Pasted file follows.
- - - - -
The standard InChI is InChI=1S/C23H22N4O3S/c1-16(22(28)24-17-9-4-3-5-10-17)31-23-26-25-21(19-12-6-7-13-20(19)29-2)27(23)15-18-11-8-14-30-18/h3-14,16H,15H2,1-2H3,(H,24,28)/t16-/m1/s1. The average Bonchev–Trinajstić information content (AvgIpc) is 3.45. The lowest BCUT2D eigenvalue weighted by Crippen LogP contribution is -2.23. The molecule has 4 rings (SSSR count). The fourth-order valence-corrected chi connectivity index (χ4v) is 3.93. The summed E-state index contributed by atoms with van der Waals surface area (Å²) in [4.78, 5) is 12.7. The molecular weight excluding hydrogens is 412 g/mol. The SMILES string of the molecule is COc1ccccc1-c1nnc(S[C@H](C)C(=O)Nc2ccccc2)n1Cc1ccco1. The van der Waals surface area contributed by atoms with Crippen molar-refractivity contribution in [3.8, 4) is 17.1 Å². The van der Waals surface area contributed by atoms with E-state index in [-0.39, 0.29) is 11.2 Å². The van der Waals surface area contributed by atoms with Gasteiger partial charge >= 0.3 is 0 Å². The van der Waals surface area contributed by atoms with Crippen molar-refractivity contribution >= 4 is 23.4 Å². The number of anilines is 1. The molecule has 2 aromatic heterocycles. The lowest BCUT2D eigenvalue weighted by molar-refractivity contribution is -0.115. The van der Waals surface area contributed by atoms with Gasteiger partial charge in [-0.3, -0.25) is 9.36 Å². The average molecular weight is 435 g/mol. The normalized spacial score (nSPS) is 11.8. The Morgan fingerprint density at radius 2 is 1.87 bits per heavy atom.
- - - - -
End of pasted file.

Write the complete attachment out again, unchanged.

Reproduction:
The standard InChI is InChI=1S/C23H22N4O3S/c1-16(22(28)24-17-9-4-3-5-10-17)31-23-26-25-21(19-12-6-7-13-20(19)29-2)27(23)15-18-11-8-14-30-18/h3-14,16H,15H2,1-2H3,(H,24,28)/t16-/m1/s1. The average Bonchev–Trinajstić information content (AvgIpc) is 3.45. The lowest BCUT2D eigenvalue weighted by Crippen LogP contribution is -2.23. The molecule has 4 rings (SSSR count). The fourth-order valence-corrected chi connectivity index (χ4v) is 3.93. The summed E-state index contributed by atoms with van der Waals surface area (Å²) in [4.78, 5) is 12.7. The molecular weight excluding hydrogens is 412 g/mol. The SMILES string of the molecule is COc1ccccc1-c1nnc(S[C@H](C)C(=O)Nc2ccccc2)n1Cc1ccco1. The van der Waals surface area contributed by atoms with Crippen molar-refractivity contribution in [3.8, 4) is 17.1 Å². The van der Waals surface area contributed by atoms with E-state index in [-0.39, 0.29) is 11.2 Å². The van der Waals surface area contributed by atoms with Gasteiger partial charge >= 0.3 is 0 Å². The van der Waals surface area contributed by atoms with Crippen molar-refractivity contribution >= 4 is 23.4 Å². The number of anilines is 1. The molecule has 2 aromatic heterocycles. The lowest BCUT2D eigenvalue weighted by molar-refractivity contribution is -0.115. The van der Waals surface area contributed by atoms with Gasteiger partial charge in [-0.3, -0.25) is 9.36 Å². The average molecular weight is 435 g/mol. The normalized spacial score (nSPS) is 11.8. The Morgan fingerprint density at radius 2 is 1.87 bits per heavy atom.